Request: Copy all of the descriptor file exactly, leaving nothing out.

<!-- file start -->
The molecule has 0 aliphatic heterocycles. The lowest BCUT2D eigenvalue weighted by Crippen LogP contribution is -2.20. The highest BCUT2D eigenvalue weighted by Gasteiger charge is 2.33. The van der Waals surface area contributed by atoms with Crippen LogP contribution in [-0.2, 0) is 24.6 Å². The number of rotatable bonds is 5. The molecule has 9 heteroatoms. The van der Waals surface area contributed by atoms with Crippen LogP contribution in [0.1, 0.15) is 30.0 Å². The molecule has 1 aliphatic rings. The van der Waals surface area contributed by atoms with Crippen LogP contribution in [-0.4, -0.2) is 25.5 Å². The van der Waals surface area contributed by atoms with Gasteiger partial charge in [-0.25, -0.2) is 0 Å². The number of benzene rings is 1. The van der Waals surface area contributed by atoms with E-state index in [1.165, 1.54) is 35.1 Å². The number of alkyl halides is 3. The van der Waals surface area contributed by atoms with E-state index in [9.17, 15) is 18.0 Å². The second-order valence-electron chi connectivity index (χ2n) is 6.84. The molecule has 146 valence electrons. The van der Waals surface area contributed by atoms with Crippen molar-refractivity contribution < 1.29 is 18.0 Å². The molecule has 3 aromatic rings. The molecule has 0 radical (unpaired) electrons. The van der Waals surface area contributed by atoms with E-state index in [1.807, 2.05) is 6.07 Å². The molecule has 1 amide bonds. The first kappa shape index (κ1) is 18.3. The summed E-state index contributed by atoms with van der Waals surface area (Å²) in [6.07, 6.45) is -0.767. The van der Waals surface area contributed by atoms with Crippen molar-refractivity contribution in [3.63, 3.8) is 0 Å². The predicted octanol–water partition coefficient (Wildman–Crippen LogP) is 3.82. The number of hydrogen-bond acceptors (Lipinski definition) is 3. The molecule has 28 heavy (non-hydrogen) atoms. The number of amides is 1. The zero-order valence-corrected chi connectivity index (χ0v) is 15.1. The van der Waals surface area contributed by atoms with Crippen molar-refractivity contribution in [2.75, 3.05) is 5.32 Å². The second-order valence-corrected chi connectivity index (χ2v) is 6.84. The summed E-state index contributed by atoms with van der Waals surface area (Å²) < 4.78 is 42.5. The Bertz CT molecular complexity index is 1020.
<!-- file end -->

The molecule has 0 aliphatic heterocycles. The lowest BCUT2D eigenvalue weighted by Crippen LogP contribution is -2.20. The highest BCUT2D eigenvalue weighted by Gasteiger charge is 2.33. The van der Waals surface area contributed by atoms with Crippen LogP contribution in [-0.2, 0) is 24.6 Å². The number of rotatable bonds is 5. The molecule has 9 heteroatoms. The van der Waals surface area contributed by atoms with Crippen LogP contribution in [0.1, 0.15) is 30.0 Å². The molecule has 1 aliphatic rings. The van der Waals surface area contributed by atoms with Crippen LogP contribution in [-0.4, -0.2) is 25.5 Å². The van der Waals surface area contributed by atoms with Gasteiger partial charge in [-0.25, -0.2) is 0 Å². The number of benzene rings is 1. The van der Waals surface area contributed by atoms with E-state index in [1.165, 1.54) is 35.1 Å². The number of alkyl halides is 3. The van der Waals surface area contributed by atoms with E-state index in [9.17, 15) is 18.0 Å². The second-order valence-electron chi connectivity index (χ2n) is 6.84. The molecule has 146 valence electrons. The van der Waals surface area contributed by atoms with Crippen molar-refractivity contribution < 1.29 is 18.0 Å². The molecule has 3 aromatic rings. The molecule has 0 radical (unpaired) electrons. The van der Waals surface area contributed by atoms with E-state index in [1.807, 2.05) is 6.07 Å². The molecule has 1 amide bonds. The first kappa shape index (κ1) is 18.3. The summed E-state index contributed by atoms with van der Waals surface area (Å²) in [6.07, 6.45) is -0.767. The van der Waals surface area contributed by atoms with Crippen molar-refractivity contribution in [3.63, 3.8) is 0 Å². The predicted octanol–water partition coefficient (Wildman–Crippen LogP) is 3.82. The number of hydrogen-bond acceptors (Lipinski definition) is 3. The molecule has 28 heavy (non-hydrogen) atoms. The number of amides is 1. The zero-order valence-corrected chi connectivity index (χ0v) is 15.1. The van der Waals surface area contributed by atoms with Crippen molar-refractivity contribution in [2.75, 3.05) is 5.32 Å². The second-order valence-corrected chi connectivity index (χ2v) is 6.84. The summed E-state index contributed by atoms with van der Waals surface area (Å²) < 4.78 is 42.5. The Bertz CT molecular complexity index is 1020.